Forget past ghosts, the spirit of John and Josephine lives on
In the latest of her regular columns, Dorothy Blundell takes a sideways look behind the scenes at The Bowes Museum where she is a volunteer
REGARDLESS of whether you believe in things that go bump in the night, the stories of a family’s long dead ancestors can make for entertaining reading.
If nothing else, they breathe life into the dusty pages of history.
Like the story from 300 years before museum founder John Bowes was born, when Janet Douglas, wife of John Lyon, the 6th Lord Glamis, was burnt at the stake after being accused of witchcraft by King James V of Scotland. Although clear that the accusations were false, the king had Janet, along with her family and servants, tortured until she “confessed”.
Legend has it that she haunts the small chapel within Glamis Castle. Dubbed The Grey Lady (White Lady, in some reports), she can sometimes be seen kneeling at the altar. People who visit have reported feeling an atmosphere of immense sadness and desolation.
Down the centuries, one seat in the chapel was reserved for her and although the chapel is still used regularly for family functions, no one is allowed to sit in that seat.
It was Patrick Lyon, the 9th Lord Glamis who became the 1st Earl of Kinghorne, in 1606. In 1677 the designation became Strathmore and Kinghorne. This, eventually, brings us to the 10th Earl and father of our John Bowes.
Also called John Bowes, he was born April 14, 1769, the eldest son of the 9th Earl, John Lyon, and Mary Eleanor Bowes, whose father had insisted that any husband had to adopt the Bowes name in order to access her vast inheritance.
Aged 21, the 10th Earl fell deeply in love with a beautiful – but married – woman, six years his elder. Her name was Sarah Hussey Delaval; she was the wife of Lord Tyrconnel, and former mistress of the Duke of York (second son of George III) – perhaps a case of Hussey by name, hussy by nature?
Lady Tyrconnel captivated the 10th Earl with her daring spirit and “fair hair of such luxuriance that when she rode it floated on the saddle”. The couple were lovers and the relationship lasted ten years until her death from tuberculosis in 1800. This was nine years before the Earl met Mary Millner and 11 years before they had John.
In later years, Augustus Hare, a writer and raconteur, said that Gibside, one of the homes owned by the Bowes family, was haunted by two ghosts, including Lady Tyrconnel wearing a silk dress.
He wrote: “She died in the house while living there on somewhat too intimate terms with the Earl of Strathmore. He gave her a funeral which almost ruined the estate. Her face was painted... and then, having decked her out in all her jewels, and covered her with Brussels lace from head to foot, he sent her up to London causing her to lie in state at every town upon the road and finally to be buried in Westminster Abbey.”
According to Bowes’ biographer, Charles Hardy, this reference to near-ruinous expense was considered unlikely and that, traditionally, Delaval funerals were conducted with great pomp and with little regard to cost, for Lord Delaval was an exceedingly rich man who had built a family vault at Westminster Abbey.
Hare visited Streatlam Castle in 1861. He wrote many books, mainly biographies and travel, and his autobiography included a number of accounts of encounters with ghosts, prompting one reviewer to comment: “Mr Hare’s ghosts are rather more interesting than his people.”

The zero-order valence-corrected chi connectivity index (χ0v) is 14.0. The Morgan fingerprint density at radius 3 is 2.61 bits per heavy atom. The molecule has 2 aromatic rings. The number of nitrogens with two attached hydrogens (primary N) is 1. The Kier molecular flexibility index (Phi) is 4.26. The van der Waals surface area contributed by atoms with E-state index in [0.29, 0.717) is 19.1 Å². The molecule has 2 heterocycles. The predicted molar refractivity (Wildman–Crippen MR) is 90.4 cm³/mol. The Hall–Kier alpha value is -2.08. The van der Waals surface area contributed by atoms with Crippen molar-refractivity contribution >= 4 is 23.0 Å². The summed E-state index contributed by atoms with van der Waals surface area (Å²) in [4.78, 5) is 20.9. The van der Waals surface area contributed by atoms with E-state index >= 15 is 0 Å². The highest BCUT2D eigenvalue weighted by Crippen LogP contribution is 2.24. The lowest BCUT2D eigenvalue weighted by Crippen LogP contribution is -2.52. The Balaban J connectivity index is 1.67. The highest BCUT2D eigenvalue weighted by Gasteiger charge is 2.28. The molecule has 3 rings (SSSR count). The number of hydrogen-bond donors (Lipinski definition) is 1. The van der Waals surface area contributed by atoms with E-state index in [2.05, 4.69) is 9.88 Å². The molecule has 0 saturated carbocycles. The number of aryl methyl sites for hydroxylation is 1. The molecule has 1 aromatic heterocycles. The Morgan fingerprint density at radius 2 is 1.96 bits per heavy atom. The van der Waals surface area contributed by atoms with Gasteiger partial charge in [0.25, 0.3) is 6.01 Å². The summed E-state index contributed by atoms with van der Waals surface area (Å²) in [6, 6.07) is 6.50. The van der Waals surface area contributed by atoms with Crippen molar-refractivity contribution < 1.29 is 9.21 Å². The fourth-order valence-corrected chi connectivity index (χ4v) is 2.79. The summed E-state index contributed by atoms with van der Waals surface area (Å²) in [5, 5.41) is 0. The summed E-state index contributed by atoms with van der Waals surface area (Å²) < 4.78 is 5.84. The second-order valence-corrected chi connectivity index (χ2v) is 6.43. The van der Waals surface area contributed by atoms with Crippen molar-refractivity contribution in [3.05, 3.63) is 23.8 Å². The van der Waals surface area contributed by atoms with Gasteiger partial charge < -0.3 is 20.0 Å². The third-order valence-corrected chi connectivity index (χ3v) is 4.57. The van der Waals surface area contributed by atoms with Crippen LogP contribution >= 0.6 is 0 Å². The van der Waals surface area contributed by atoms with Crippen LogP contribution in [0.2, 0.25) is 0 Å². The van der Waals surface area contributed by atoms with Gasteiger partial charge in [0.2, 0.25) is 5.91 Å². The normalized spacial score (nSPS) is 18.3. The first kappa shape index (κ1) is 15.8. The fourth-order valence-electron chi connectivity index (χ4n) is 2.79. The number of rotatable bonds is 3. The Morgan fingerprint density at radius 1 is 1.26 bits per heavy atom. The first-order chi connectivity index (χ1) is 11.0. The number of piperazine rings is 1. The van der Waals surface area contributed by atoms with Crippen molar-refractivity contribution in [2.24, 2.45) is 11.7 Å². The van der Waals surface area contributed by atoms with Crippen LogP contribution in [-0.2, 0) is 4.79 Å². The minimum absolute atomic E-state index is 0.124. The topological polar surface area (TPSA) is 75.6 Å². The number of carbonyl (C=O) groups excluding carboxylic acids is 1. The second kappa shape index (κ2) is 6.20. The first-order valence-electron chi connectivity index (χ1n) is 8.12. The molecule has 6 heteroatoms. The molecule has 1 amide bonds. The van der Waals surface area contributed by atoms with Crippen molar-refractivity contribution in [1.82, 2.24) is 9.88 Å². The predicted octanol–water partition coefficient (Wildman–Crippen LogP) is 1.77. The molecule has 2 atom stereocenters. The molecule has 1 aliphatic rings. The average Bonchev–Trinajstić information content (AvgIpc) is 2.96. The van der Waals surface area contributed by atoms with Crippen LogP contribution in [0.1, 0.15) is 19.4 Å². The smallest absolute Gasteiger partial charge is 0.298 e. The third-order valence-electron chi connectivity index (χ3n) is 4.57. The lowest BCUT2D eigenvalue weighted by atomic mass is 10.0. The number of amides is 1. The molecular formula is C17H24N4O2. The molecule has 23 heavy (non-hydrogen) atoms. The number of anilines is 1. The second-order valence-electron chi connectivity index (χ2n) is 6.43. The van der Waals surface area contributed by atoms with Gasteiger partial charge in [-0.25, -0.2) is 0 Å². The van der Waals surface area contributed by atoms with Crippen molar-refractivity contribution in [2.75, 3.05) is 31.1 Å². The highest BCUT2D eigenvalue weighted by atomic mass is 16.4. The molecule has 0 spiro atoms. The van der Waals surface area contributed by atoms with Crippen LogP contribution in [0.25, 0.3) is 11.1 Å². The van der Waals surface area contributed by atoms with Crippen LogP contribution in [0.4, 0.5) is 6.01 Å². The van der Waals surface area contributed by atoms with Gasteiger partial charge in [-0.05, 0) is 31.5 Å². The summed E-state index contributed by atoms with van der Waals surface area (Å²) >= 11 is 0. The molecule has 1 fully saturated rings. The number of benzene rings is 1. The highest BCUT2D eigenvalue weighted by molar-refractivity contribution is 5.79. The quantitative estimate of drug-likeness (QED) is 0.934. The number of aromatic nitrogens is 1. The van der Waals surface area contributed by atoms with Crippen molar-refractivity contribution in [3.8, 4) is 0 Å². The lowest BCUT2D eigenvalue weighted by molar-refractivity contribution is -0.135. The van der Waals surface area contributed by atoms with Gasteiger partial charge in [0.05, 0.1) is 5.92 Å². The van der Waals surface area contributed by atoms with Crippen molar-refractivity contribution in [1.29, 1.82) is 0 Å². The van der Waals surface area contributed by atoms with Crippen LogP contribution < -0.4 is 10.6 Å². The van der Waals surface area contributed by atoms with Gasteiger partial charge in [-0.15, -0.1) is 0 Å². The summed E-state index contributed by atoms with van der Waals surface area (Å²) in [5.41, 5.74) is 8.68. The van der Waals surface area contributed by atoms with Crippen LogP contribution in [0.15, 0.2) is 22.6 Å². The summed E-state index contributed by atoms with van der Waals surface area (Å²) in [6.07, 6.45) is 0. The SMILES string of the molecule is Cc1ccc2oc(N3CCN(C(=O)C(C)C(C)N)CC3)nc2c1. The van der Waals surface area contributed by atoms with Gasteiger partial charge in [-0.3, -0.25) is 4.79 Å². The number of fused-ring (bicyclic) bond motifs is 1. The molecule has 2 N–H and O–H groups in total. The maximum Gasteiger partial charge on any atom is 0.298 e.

At Streatlam Castle, the home of John Bowes, Hare recorded having survived the first night in “the ghost room, looking most grim and weird from its black oak with red hangings and containing a tall bed with a red canopy”. This might have been the State Room which John Bowes himself revealed was supposedly slept in by Mary Queen of Scots and which, according to a 300-year-old legend, was haunted by his ancestor Sir George Bowes.
Bowes, writing in September 1885 to Lord and Lady Strathmore about preparations for their intended visit to Streatlam, explained that when Sir George was escorting Mary from Carlisle to Bolton Castle in 1568, they stopped off at Streatlam.
He added that Sir George had the reputation for cruelty in carrying out his orders against the rebels who took part in the Rising of the North in 1569, whereas, said Bowes, “he was scolded by old Queen Bess for not being severe enough”. The Strathmores’ visit never happened. Days after writing, Bowes’ failing health deteriorated further and he died on October 9.
As for The Bowes Museum, the first curator, Robert Harley, died there suddenly on July 28, 1884. He had been living and working there for five years and, though his health had been ailing, the suddenness of his death took everyone by surprise. Might his restless soul stalk the attic corridors? Unlikely.
Mind you, a couple of years ago, there was some staff room chatter about one of the museum employees having seen an apparition on the third floor (an area off limits to the public).
“I came around the corner and saw a woman and a swirl of her old fashioned clothes as she moved towards the stairs near the door that was the entrance to the curator’s flat,” said the unnamed worker.
“I remember feeling suddenly very cold. When I looked again, she was gone. Not a good experience and I know it does sound a bit crazy.”
The mortal remains of John and Joséphine Bowes lie just a few hundred yards from the museum’s main gates, but their presence inside their château of dreams is strong. From the bed they slept in, the teacups they might have drunk from and the loving gifts they exchanged, to the scores of paintings and thousands of various items acquired purely for the museum, their spirit lives on. Forever.